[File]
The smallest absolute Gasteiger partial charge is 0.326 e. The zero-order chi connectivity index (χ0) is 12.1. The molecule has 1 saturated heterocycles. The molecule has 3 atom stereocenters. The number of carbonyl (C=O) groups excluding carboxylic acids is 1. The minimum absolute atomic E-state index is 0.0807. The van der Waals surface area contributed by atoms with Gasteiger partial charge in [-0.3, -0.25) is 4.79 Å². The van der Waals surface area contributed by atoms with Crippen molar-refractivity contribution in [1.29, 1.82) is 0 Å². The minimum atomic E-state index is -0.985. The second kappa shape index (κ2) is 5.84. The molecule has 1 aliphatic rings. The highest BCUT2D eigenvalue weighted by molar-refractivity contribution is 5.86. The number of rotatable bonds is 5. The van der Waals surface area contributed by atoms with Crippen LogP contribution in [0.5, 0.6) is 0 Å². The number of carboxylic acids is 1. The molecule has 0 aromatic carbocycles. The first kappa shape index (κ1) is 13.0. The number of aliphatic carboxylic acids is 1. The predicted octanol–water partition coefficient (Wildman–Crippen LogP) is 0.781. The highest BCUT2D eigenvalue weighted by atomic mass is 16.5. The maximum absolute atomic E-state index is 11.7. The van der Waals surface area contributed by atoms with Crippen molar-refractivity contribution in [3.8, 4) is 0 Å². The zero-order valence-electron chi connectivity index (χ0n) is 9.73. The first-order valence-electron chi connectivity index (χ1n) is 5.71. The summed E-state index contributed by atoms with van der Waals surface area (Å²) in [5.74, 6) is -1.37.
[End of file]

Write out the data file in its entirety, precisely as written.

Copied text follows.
The smallest absolute Gasteiger partial charge is 0.326 e. The zero-order chi connectivity index (χ0) is 12.1. The molecule has 1 saturated heterocycles. The molecule has 3 atom stereocenters. The number of carbonyl (C=O) groups excluding carboxylic acids is 1. The minimum absolute atomic E-state index is 0.0807. The van der Waals surface area contributed by atoms with Gasteiger partial charge in [-0.3, -0.25) is 4.79 Å². The van der Waals surface area contributed by atoms with Crippen molar-refractivity contribution in [1.29, 1.82) is 0 Å². The minimum atomic E-state index is -0.985. The second kappa shape index (κ2) is 5.84. The molecule has 1 aliphatic rings. The highest BCUT2D eigenvalue weighted by molar-refractivity contribution is 5.86. The number of rotatable bonds is 5. The van der Waals surface area contributed by atoms with Crippen LogP contribution in [0.5, 0.6) is 0 Å². The number of carboxylic acids is 1. The molecule has 0 aromatic carbocycles. The first kappa shape index (κ1) is 13.0. The number of aliphatic carboxylic acids is 1. The predicted octanol–water partition coefficient (Wildman–Crippen LogP) is 0.781. The highest BCUT2D eigenvalue weighted by atomic mass is 16.5. The maximum absolute atomic E-state index is 11.7. The van der Waals surface area contributed by atoms with Crippen molar-refractivity contribution in [3.8, 4) is 0 Å². The zero-order valence-electron chi connectivity index (χ0n) is 9.73. The first-order valence-electron chi connectivity index (χ1n) is 5.71. The summed E-state index contributed by atoms with van der Waals surface area (Å²) in [5.74, 6) is -1.37.